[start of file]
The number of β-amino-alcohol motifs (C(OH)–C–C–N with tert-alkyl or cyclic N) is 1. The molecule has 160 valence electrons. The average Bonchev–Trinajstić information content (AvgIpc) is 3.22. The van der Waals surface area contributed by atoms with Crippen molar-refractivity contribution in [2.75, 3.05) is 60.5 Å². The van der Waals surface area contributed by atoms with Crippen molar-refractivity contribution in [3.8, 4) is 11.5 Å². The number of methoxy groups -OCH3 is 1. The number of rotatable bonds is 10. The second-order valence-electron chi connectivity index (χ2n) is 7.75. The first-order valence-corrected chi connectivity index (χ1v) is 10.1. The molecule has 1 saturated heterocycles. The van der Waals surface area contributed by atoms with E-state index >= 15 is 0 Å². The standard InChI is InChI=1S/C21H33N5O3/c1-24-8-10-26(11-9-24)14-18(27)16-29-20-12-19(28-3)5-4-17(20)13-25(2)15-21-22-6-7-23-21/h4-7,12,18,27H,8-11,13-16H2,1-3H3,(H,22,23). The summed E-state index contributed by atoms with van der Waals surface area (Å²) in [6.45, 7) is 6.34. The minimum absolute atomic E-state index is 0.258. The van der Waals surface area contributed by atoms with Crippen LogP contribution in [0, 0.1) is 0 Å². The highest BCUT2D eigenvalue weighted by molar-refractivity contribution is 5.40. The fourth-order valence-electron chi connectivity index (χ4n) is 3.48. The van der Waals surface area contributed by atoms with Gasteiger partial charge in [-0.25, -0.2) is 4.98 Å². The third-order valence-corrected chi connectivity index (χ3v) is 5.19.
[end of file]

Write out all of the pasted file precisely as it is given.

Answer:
The number of β-amino-alcohol motifs (C(OH)–C–C–N with tert-alkyl or cyclic N) is 1. The molecule has 160 valence electrons. The average Bonchev–Trinajstić information content (AvgIpc) is 3.22. The van der Waals surface area contributed by atoms with Crippen molar-refractivity contribution in [2.75, 3.05) is 60.5 Å². The van der Waals surface area contributed by atoms with Crippen molar-refractivity contribution in [3.8, 4) is 11.5 Å². The number of methoxy groups -OCH3 is 1. The number of rotatable bonds is 10. The second-order valence-electron chi connectivity index (χ2n) is 7.75. The first-order valence-corrected chi connectivity index (χ1v) is 10.1. The molecule has 1 saturated heterocycles. The van der Waals surface area contributed by atoms with E-state index >= 15 is 0 Å². The standard InChI is InChI=1S/C21H33N5O3/c1-24-8-10-26(11-9-24)14-18(27)16-29-20-12-19(28-3)5-4-17(20)13-25(2)15-21-22-6-7-23-21/h4-7,12,18,27H,8-11,13-16H2,1-3H3,(H,22,23). The summed E-state index contributed by atoms with van der Waals surface area (Å²) in [6.45, 7) is 6.34. The minimum absolute atomic E-state index is 0.258. The van der Waals surface area contributed by atoms with Crippen LogP contribution in [0, 0.1) is 0 Å². The highest BCUT2D eigenvalue weighted by molar-refractivity contribution is 5.40. The fourth-order valence-electron chi connectivity index (χ4n) is 3.48. The van der Waals surface area contributed by atoms with Gasteiger partial charge in [-0.25, -0.2) is 4.98 Å². The third-order valence-corrected chi connectivity index (χ3v) is 5.19.